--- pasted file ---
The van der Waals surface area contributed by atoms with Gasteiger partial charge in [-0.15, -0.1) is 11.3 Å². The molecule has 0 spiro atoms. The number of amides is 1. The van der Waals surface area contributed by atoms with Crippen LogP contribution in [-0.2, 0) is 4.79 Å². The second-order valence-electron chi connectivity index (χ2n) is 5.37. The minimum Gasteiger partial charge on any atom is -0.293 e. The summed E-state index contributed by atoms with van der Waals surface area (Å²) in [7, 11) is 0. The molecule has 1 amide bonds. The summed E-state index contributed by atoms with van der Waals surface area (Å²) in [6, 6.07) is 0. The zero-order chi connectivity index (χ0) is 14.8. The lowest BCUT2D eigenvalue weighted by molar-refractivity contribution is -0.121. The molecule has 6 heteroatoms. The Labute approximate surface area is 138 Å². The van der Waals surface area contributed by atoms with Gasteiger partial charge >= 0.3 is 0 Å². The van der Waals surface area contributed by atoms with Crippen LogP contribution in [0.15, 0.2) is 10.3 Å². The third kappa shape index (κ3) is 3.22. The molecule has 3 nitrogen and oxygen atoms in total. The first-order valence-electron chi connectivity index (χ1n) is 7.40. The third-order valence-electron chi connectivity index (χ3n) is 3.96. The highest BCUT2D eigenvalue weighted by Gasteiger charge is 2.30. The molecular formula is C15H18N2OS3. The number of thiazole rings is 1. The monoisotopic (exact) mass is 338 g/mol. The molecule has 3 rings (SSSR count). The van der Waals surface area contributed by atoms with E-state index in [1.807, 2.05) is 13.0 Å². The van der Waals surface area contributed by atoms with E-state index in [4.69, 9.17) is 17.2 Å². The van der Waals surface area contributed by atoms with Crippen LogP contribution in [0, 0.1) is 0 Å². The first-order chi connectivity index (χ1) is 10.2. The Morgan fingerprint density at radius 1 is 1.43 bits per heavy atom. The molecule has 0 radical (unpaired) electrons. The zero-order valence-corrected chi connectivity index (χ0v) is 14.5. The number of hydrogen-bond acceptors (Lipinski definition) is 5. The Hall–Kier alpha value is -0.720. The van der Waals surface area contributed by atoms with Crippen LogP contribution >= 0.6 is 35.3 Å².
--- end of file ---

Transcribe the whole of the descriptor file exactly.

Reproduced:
The van der Waals surface area contributed by atoms with Gasteiger partial charge in [-0.15, -0.1) is 11.3 Å². The molecule has 0 spiro atoms. The number of amides is 1. The van der Waals surface area contributed by atoms with Crippen LogP contribution in [-0.2, 0) is 4.79 Å². The second-order valence-electron chi connectivity index (χ2n) is 5.37. The minimum Gasteiger partial charge on any atom is -0.293 e. The summed E-state index contributed by atoms with van der Waals surface area (Å²) in [7, 11) is 0. The molecule has 1 amide bonds. The summed E-state index contributed by atoms with van der Waals surface area (Å²) in [6, 6.07) is 0. The zero-order chi connectivity index (χ0) is 14.8. The lowest BCUT2D eigenvalue weighted by molar-refractivity contribution is -0.121. The molecule has 6 heteroatoms. The Labute approximate surface area is 138 Å². The van der Waals surface area contributed by atoms with Gasteiger partial charge >= 0.3 is 0 Å². The van der Waals surface area contributed by atoms with Crippen LogP contribution in [0.15, 0.2) is 10.3 Å². The third kappa shape index (κ3) is 3.22. The molecule has 3 nitrogen and oxygen atoms in total. The first-order valence-electron chi connectivity index (χ1n) is 7.40. The third-order valence-electron chi connectivity index (χ3n) is 3.96. The highest BCUT2D eigenvalue weighted by Gasteiger charge is 2.30. The molecular formula is C15H18N2OS3. The number of thiazole rings is 1. The monoisotopic (exact) mass is 338 g/mol. The molecule has 3 rings (SSSR count). The van der Waals surface area contributed by atoms with E-state index in [1.807, 2.05) is 13.0 Å². The van der Waals surface area contributed by atoms with E-state index in [4.69, 9.17) is 17.2 Å². The van der Waals surface area contributed by atoms with Crippen LogP contribution in [0, 0.1) is 0 Å². The first-order chi connectivity index (χ1) is 10.2. The Morgan fingerprint density at radius 1 is 1.43 bits per heavy atom. The molecule has 0 radical (unpaired) electrons. The zero-order valence-corrected chi connectivity index (χ0v) is 14.5. The number of hydrogen-bond acceptors (Lipinski definition) is 5. The Hall–Kier alpha value is -0.720. The van der Waals surface area contributed by atoms with Crippen LogP contribution >= 0.6 is 35.3 Å².